SAFTI FIRST Code Considerations Quarterly
NFPA 80 Considers Annex Note to Clear Up Framing Confusion
Code Considerations #10 March 2014
The construction industry refers to the IBC model building codes and NFPA 80 and 101 guidelines for the correct and code-approved applications of fire-rated assemblies. Unfortunately, code confusion has led to mismatched fire rated glass and framing assemblies, which can have costly results. To help clear up this confusion and minimize instances of expensive mismatches, a proposed NFPA 80 annex note, which recently passed the first NFPA Technical Committee ballot, works to clarify situations where fire-resistive framing must be used. This newsletter explains the proposed annex note and outlines specific applications where fire resistive framing tested to ASTM E-119 must be used instead of fire protective framing like standard hollow metal. 

Code Considerations is a quarterly publication that focuses on helping designers determine the correct and code-approved application of fire rated glass and framing systems. If this was forwarded to you, please send us your information at so we may add you to our distribution list. Thank you!



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NFPA 80 Annex Note Draft Addresses Framing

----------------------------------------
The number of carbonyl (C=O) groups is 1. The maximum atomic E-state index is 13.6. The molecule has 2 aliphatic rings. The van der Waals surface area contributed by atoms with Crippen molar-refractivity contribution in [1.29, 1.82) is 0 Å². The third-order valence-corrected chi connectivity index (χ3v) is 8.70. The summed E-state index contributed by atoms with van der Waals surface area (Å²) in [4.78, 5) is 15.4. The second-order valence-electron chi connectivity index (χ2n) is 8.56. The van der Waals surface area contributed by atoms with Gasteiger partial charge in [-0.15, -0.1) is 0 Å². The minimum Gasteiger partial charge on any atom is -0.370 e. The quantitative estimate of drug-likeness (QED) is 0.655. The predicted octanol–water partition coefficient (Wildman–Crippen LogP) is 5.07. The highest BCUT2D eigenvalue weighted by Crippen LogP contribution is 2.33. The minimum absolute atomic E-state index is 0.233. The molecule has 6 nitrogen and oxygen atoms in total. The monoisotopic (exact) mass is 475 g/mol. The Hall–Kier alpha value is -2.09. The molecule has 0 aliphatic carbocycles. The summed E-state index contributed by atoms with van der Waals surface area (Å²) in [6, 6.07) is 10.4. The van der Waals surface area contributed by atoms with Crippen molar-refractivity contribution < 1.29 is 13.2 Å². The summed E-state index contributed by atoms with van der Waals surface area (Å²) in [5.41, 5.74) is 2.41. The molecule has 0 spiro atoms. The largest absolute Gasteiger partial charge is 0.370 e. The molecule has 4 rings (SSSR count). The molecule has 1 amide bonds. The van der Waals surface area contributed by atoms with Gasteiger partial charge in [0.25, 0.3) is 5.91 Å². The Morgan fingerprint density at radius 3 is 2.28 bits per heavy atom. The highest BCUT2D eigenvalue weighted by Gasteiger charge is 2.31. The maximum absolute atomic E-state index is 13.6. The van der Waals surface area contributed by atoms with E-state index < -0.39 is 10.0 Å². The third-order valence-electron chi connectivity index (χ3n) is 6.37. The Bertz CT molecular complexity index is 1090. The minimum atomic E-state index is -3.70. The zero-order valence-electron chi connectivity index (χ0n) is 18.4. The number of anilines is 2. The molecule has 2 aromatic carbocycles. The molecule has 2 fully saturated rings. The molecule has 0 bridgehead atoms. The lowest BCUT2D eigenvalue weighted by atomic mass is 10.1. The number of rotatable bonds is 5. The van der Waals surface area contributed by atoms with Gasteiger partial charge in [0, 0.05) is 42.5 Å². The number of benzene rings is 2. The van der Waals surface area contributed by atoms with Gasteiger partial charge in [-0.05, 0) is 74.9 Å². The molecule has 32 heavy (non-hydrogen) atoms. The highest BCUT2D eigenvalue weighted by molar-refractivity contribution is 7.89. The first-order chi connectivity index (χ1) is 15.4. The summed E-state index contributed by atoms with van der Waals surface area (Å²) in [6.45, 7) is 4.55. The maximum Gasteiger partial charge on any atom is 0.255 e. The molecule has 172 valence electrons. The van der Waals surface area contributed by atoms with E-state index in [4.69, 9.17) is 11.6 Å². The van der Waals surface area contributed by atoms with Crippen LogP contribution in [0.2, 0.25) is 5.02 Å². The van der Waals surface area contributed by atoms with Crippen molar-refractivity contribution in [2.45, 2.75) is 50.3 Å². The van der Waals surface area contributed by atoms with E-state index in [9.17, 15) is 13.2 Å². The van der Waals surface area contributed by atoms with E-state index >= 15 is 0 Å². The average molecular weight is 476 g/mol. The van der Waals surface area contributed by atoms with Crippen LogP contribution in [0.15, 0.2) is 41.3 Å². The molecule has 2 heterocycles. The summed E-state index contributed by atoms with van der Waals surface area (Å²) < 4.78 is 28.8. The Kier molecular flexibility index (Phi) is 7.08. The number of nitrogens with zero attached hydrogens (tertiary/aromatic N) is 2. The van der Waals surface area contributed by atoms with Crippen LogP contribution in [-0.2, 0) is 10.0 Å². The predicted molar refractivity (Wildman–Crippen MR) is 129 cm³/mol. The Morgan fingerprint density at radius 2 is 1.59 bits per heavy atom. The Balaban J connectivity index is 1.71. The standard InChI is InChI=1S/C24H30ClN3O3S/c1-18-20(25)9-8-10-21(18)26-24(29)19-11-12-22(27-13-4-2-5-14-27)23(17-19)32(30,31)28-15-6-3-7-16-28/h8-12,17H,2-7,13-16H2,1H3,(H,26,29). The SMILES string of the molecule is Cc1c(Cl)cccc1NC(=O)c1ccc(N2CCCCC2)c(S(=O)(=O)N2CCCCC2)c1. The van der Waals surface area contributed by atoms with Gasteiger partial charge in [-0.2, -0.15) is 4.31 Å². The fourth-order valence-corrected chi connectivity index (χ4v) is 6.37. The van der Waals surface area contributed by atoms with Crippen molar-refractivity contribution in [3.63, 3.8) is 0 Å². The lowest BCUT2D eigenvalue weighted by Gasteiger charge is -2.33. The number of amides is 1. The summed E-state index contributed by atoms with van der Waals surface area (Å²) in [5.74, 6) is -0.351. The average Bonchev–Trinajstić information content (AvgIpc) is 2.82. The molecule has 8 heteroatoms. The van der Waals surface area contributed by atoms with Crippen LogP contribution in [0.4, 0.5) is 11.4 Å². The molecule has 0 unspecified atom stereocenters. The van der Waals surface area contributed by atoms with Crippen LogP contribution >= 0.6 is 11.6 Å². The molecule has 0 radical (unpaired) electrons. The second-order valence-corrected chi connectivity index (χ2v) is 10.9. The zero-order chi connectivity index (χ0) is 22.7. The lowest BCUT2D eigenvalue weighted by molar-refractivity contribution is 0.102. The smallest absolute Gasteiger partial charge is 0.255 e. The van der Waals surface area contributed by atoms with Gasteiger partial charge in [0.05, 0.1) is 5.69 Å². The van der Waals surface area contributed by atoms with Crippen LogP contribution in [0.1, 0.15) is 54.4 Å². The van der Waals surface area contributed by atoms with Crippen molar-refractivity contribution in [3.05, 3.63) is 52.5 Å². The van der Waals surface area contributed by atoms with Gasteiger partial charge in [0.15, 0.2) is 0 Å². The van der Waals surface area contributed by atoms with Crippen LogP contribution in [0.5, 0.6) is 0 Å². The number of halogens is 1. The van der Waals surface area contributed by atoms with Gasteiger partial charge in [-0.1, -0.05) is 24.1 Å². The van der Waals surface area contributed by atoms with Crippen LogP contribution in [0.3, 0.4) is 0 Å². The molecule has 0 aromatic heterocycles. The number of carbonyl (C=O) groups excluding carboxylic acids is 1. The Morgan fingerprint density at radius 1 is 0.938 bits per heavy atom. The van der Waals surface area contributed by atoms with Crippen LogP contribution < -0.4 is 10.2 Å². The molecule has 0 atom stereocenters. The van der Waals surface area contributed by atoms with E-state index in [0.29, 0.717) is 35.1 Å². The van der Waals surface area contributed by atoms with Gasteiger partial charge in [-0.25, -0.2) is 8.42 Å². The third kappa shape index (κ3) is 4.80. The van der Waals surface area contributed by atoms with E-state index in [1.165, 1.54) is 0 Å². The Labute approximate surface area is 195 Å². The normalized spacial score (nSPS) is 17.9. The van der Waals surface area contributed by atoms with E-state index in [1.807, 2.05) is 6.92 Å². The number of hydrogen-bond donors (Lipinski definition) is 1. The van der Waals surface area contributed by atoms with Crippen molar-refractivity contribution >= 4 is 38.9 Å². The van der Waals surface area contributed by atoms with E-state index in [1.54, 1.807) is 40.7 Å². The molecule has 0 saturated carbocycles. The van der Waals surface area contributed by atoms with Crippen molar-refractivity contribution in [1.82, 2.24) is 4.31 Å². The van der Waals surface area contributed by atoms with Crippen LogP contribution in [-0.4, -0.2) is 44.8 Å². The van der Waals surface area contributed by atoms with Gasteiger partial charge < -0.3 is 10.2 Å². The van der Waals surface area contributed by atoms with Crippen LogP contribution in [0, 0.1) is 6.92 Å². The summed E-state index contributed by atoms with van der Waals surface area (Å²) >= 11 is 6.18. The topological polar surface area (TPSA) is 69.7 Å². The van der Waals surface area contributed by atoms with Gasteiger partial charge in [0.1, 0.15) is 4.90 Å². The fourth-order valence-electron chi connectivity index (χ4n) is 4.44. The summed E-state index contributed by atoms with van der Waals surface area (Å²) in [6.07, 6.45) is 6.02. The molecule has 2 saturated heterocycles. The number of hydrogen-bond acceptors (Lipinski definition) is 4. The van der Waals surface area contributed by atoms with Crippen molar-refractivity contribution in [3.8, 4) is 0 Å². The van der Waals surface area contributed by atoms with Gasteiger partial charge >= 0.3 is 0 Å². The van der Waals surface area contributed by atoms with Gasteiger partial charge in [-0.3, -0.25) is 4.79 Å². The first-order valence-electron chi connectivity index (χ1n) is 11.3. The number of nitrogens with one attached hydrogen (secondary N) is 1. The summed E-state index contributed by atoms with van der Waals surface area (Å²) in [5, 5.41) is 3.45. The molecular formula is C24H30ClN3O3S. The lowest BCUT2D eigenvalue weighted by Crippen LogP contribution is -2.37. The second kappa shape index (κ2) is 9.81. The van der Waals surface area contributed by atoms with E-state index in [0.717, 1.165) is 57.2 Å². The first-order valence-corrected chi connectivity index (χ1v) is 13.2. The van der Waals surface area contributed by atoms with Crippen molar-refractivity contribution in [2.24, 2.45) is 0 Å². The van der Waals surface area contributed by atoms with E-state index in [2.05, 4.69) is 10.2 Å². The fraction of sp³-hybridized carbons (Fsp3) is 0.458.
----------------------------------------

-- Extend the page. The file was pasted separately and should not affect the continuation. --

Fire-resistive glass and frame assemblies provide a radiant heat barrier that ensures the safe evacuation of the building, protects fire-fighters while they do their job, and reduces losses suffered by building owners. Since the codes can lead to confusion which often results in insufficiently safe framing assemblies, a proposed NFPA 80 annex note works to clarify situations where fire-resistive framing must be used, and fire protective framing, like standard hollow metal framing, cannot be used.

Combining non-fire resistive framing products with fire-resistive glazing downgrades the entire assembly. Examples abound where the authority having jurisdiction (AHJ) has ordered the removal of non-compliant assemblies. The proposed NFPA 80 annex note offers guidance about where fire resistive framing tested to ASTM E-119 should be used. Read more...

Case Study: Cincinnati Art Museum
When the Cincinnati Art Museum embarked on an $11M renovation, the architects wanted the entrance and main stair to be as inviting as possible. The designers selected fire-resistive assemblies from SAFTI FIRST that provided large door vision areas and visual access deeper into the building, which helped the project acheive LEED Gold Rating. “An opaque material would not have enhanced the quality of the entry space like glass would,” explained project architect Mark Stedtefeld of Emersion Design. Read more…